capacity

transmitted over a communication channel with an error probability

that will vanish if we allow the blocklength to get infinitely

large. While this result is of tremendous theoretical importance, the

reality of practical systems looks quite different: no communication

system will tolerate an infinite delay caused by an extremely large

blocklength, nor can it deal with the computational complexity of

decoding such huge codewords. On the other hand, it is not necessary

to have an error probability that is exactly zero either, a small, but

finite value will suffice.

Therefore, the question arises what can be done in a practical

scheme. In particular, what is the maximal rate at which information

can be transmitted over a communication channel for a given fixed

maximum blocklength (i.e., a fixed maximum delay) if we allow a

certain maximal probability of error? In this project, we have started

to study these questions.

Block-codes with very short blocklength over the most general binary

hannel, the

investigated. It is shown that for only two possible messages,

flip-flop codes are optimal, however, depending on the blocklength and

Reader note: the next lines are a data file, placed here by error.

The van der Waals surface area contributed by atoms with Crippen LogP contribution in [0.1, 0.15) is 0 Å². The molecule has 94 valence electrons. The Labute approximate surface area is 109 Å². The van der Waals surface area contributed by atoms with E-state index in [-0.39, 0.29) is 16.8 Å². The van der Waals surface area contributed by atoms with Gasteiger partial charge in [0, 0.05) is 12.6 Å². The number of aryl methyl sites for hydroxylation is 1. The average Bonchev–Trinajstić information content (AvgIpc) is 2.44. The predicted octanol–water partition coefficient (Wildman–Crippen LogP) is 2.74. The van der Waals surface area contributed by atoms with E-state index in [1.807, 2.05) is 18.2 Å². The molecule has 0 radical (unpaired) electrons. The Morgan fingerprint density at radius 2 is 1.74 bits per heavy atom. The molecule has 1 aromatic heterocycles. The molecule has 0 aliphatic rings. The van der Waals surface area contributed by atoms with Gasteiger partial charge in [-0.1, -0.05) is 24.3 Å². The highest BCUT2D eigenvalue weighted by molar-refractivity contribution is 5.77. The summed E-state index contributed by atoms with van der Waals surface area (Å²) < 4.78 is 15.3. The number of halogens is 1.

the channel parameters, not necessarily the linear flip-flop

code. Further it is shown that the optimal decoding rule is a

threshold rule. Some fundamental dependencies of the best code on the

channel are given.

Block-codes with a very small number of codewords are investigated for

the two special binary memoryless channels, the

channel (BSC)

sense of minimum average error probability, using maximum likelihood

decoding) code structure is derived for the cases of two, three, and

four codewords and an arbitrary blocklength. It is shown that for two

possible messages, on a BSC, the so-called

are optimal for any

is optimal. For codes with three or four messages it is shown that the

so-called

the type depends on the blocklength. For all cases an algorithm is

presented that constructs an optimal code for blocklength

recursively from an optimal code of length

two and four messages, the optimal code is shown to be linear. For the

ZC a recursive optimal code design is conjectured in the case of five

possible messages.

The derivation of these optimal codes relies heavily on a new approach

of constructing and analyzing the code-matrix not row-wise

(codewords), but

prove that the minimum Hamming distance might be the wrong design

criterion for optimal codes even for very symmetric channels like the

BSC.

finite blocklengths, ML, optimal codes, Z-channel.

-||- _|_ _|_ / __|__ Stefan M. Moser

[-] --__|__ /__\ /__ Senior Researcher & Lecturer, ETH Zurich, Switzerland

_|_ -- --|- _ / / Adj. Professor, National Chiao Tung University (NCTU), Taiwan

/ \ [] \| |_| / \/ Web: http://moser-isi.ethz.ch/

Last modified: Tue Jan 31 17:24:31 UTC+8 2012